When Possessing Pot Is No Crime, Can the Smell of Marijuana Justify a Search?
Jacob Sullum|Nov. 27, 2013 6:07 pm
Two years ago, in Commonwealth v. Cruz, the Supreme Judicial Court of Massachusetts ruled that the odor of burning marijuana is not sufficient reason for a police officer to order a motorist out of his car. The court noted that under Question 2, an initiative that Massachusetts voters approved by a large margin in 2008, possessing up to an ounce of marijuana is a citable offense rather than a misdemeanor. "To order a passenger in a stopped vehicle to exit based merely on suspicion of an offense," the court ruled, "that offense must be criminal." Suffolk District Attorney dave Conley nevertheless is asking the court to uphold a car search triggered by the smell of marijuana. Among other things, he argues that such an odor counts as probable cause because possessing small amounts of cannabis remains a crime under federal law. In an amicus brief filed last Friday, the National Organization for the Reform of Marijuana Laws urges the court to reject that argument (citations omitted):
The appellant asks this Court to reverse its holdings in Cruz and its progeny by empowering state law enforcement to ignore the state decriminalization law and enforce instead federal prohibition law. The appellant would enable federal law to justify police searches otherwise illegal under state law....
Enforcing federal prohibition—against the will of a compelling majority of state's voter rejection of that policy in adopting decriminalization by initiative—violates fundamental principles of federalism and the state constitution's separation of powers....
State law enforcement derives its authority from state law, its constitution and statutes; the power of local police to detain and arrest, within the outer limits of federal Constitutional civil rights law, is derived from and determined by state law.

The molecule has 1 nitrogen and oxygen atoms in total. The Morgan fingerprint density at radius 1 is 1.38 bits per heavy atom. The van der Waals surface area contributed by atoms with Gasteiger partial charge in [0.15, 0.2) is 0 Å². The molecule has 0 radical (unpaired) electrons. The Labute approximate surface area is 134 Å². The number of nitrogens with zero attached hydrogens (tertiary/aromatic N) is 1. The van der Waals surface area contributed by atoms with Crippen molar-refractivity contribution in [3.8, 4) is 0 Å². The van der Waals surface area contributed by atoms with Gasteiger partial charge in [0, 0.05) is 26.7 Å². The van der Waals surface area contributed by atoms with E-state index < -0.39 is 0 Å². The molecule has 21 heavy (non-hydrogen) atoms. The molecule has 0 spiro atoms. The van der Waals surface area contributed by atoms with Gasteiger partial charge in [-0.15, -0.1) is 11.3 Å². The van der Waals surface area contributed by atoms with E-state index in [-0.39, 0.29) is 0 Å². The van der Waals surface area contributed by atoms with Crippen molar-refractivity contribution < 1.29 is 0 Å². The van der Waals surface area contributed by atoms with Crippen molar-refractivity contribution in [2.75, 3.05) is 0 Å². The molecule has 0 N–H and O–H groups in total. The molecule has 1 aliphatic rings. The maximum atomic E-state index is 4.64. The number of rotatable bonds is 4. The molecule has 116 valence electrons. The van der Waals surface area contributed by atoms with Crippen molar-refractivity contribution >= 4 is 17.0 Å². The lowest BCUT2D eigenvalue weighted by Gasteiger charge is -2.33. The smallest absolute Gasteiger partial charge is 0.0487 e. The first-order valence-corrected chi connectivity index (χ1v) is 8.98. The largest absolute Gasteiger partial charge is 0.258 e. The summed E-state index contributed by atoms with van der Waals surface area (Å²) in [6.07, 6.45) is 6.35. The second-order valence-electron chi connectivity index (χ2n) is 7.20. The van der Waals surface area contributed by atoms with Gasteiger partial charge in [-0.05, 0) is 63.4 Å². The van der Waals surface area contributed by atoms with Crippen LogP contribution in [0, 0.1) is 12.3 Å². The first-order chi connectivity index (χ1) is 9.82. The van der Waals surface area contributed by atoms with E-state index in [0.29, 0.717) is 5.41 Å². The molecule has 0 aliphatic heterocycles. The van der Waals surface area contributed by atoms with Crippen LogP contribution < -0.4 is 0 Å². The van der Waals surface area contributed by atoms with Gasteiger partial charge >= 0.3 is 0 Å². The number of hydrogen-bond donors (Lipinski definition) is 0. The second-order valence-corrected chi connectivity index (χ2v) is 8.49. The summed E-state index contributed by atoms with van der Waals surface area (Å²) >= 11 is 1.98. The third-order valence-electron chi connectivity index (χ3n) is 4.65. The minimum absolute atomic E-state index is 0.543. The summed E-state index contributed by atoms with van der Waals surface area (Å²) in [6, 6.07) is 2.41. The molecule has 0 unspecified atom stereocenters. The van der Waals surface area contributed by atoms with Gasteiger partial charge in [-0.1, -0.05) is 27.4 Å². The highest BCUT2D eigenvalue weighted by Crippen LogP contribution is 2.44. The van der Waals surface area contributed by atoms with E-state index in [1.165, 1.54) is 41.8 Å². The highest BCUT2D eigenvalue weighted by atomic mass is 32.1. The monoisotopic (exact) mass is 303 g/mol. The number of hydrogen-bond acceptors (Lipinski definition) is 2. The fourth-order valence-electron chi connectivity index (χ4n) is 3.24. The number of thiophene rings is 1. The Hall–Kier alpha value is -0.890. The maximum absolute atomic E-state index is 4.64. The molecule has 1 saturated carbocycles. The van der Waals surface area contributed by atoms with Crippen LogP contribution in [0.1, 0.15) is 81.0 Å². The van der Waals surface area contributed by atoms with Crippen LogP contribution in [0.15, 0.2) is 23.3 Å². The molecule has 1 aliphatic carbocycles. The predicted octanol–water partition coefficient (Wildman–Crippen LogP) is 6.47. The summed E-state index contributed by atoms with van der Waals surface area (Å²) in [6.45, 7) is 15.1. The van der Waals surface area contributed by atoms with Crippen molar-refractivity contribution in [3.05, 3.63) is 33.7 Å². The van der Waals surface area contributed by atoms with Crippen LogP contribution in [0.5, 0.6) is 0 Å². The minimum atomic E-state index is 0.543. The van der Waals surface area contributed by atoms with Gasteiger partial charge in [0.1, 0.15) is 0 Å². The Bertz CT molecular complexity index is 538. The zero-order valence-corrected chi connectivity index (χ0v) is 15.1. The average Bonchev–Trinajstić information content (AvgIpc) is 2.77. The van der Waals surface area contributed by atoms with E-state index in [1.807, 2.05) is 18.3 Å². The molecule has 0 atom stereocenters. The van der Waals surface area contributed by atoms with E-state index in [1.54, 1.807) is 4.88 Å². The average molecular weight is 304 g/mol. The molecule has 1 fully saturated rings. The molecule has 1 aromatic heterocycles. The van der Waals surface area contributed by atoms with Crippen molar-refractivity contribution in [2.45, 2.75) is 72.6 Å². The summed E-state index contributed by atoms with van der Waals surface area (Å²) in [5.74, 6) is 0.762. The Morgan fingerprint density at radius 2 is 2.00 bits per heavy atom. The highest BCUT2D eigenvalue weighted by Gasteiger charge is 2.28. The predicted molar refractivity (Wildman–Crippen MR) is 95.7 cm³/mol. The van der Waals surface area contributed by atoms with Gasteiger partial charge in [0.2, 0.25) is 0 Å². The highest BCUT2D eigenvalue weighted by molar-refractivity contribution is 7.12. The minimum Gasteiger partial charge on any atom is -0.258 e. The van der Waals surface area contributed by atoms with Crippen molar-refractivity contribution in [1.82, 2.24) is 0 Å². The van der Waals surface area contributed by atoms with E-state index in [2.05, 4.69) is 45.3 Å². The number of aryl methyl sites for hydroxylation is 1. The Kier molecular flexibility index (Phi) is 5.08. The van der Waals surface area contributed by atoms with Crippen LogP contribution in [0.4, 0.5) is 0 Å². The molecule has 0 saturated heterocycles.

Local police cannot evade state law constraints in state court prosecutions by wishing they were federal deputies and pretending their arrestees can be brought to federal courthouses. Allowing state law enforcement to disregard state law, by preferring federal policies rejected by popular initiative and this Court, eviscerates the sovereignty of the people and federalism's protection of state sovereignty.
The case involves a motorist, Anthony Craan, who was pulled over in June 2010 by state police at a sobriety checkpoint. Trooper Scott Irish claimed to smell "the strong odor of fresh, unburned marijuana coming from the passenger compartment." After Irish mentioned this, Craan admitted that he had a plastic bag of pot in his glove compartment, which led to a car search that revealed additional marijuana, MDMA pills, and four loose rounds of ammunition. But at the point when Irish decided to search the car, all he knew was that Craan possessed less than an ounce of marijuana, which in itself is not a crime under Massachusetts law.
In addition to seeking refuge in federal law, the prosecutors argue that Irish had probable cause to charge Craan, who admitted that he and his passenger had recently smoked marijuana, with driving under the influence, in which case going through the car would have been justified as a search incident to an arrest. The government also argues that the presence of a little marijuana raises the possibility of more—perhaps enough to count as a misdemeanor under state law. That last argument, like the one based on the federal Controlled Substances Act, would justify a car search whenever a cop smells (or claims to smell) pot, even though possessing up to an ounce has been decriminalized in Massachusetts. He would not even need a dog.
-via Boston Magazine
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